Property and Social Service sectors unite to call for housing action  

Peak bodies representing the state’s property and social service sectors have united to call on the state’s political leaders to commit to boosting the supply of social and affordability housing across Queensland.

The Queensland Council of Social Service (QCOSS) and the Property Council of Australia have today released a joint position paper, aimed at placing housing affordability firmly on the agenda of the incoming Government.

To put downward pressure on housing stress, the organisations are challenging the parties to sign up to  deliver 38,000 new affordable dwellings, and 15,000 new social housing dwellings over the next decade throughout Queensland.

The affordable housing target equates to 10% of the total number of dwellings that the Queensland Government’s Housing Strategy estimates will be required to accommodate population growth over the next ten years. 

Mark Henley, Chief Executive Officer of QCOSS, says that while national media attention has emphasised Sydney and Melbourne's affordability issues, Queensland has some of the worst affordability statistics in the nation.

“Our research shows that 47.6% of Queensland’s low-income households are experiencing housings stress, the highest proportion of any jurisdiction,” Mr Henley said. 

“Low-income households in South East Queensland, and most major regional areas, are spending more than 30% of their income to afford the average rental property and that is not sustainable.”

“Housing is a core human right and is critical to the social and economic participation of all members of our community. It is critical that the State take action to improve the affordability and accessibility of housing in Queensland.”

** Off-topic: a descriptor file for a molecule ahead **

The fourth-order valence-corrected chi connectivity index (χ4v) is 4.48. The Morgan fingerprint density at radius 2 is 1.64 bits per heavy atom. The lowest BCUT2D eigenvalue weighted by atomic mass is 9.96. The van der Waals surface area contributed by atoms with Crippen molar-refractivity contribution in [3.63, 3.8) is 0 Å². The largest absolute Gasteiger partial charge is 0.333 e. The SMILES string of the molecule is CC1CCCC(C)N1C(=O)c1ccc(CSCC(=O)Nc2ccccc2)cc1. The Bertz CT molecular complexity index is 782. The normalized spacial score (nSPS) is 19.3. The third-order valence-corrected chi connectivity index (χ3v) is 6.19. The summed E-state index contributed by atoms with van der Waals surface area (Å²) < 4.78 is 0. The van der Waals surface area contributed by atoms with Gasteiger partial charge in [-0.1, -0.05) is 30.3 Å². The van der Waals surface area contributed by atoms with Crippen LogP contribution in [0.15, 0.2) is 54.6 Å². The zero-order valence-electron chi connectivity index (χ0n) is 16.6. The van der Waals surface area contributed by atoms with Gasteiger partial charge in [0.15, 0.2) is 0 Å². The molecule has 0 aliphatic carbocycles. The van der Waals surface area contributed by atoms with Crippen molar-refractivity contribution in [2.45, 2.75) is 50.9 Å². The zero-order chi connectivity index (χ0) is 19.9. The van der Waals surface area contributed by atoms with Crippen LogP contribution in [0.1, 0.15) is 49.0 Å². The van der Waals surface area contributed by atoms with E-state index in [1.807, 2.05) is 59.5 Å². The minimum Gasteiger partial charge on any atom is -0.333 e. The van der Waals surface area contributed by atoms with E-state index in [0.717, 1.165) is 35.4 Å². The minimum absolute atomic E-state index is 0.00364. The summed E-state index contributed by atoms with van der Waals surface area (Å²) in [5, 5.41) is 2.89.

“Setting a target to deliver 3,800 new affordable dwellings, and 1,500 new social housing dwellings every year for a decade is a necessary first step for policy makers to make a meaningful impact on this problem.”

The joint Housing Affordability: Tackling the challenge together report provides 13 recommendations for the incoming State Government, aimed at delivering better outcomes for Queenslanders across the ‘housing continuum’, from crisis accommodation, to social housing models, through to private rental and ownership.

To achieve the proposed affordable and social housing target, a suite of measures have been proposed including expanding the role of the SEQ Housing Supply Expert Panel, making better use of Government resources, cutting red tape, incentivising supply, and providing more choice for renters.

Property Council Queensland Executive Director, Chris Mountford, says that through these measures government, non-government organisations, and the private sector can work together to make a positive impact on housing affordability and accessibility in Queensland.

“There’s no silver bullet to the complex issue of housing affordability, which means it is often put in the government too-hard basket,” Mr Mountford said.“Ultimately the solution lies in basic economics, we need to match supply with increasing demand for housing.”   

“The suite of policies we are proposing are all designed to aid supply of new dwellings, not just to first home buyers, but across the housing continuum, offering greater access to all Queenslanders.”

“We are calling on all political parties to adopt the measures contained in our joint position paper to ensure we can provide for households on low and moderate incomes, without blowing their budgets.”

The Housing Affordability: Tackling the challenge together joint position paper can be accessed here.

Factsheets on the individual policy recommendations can be accessed here.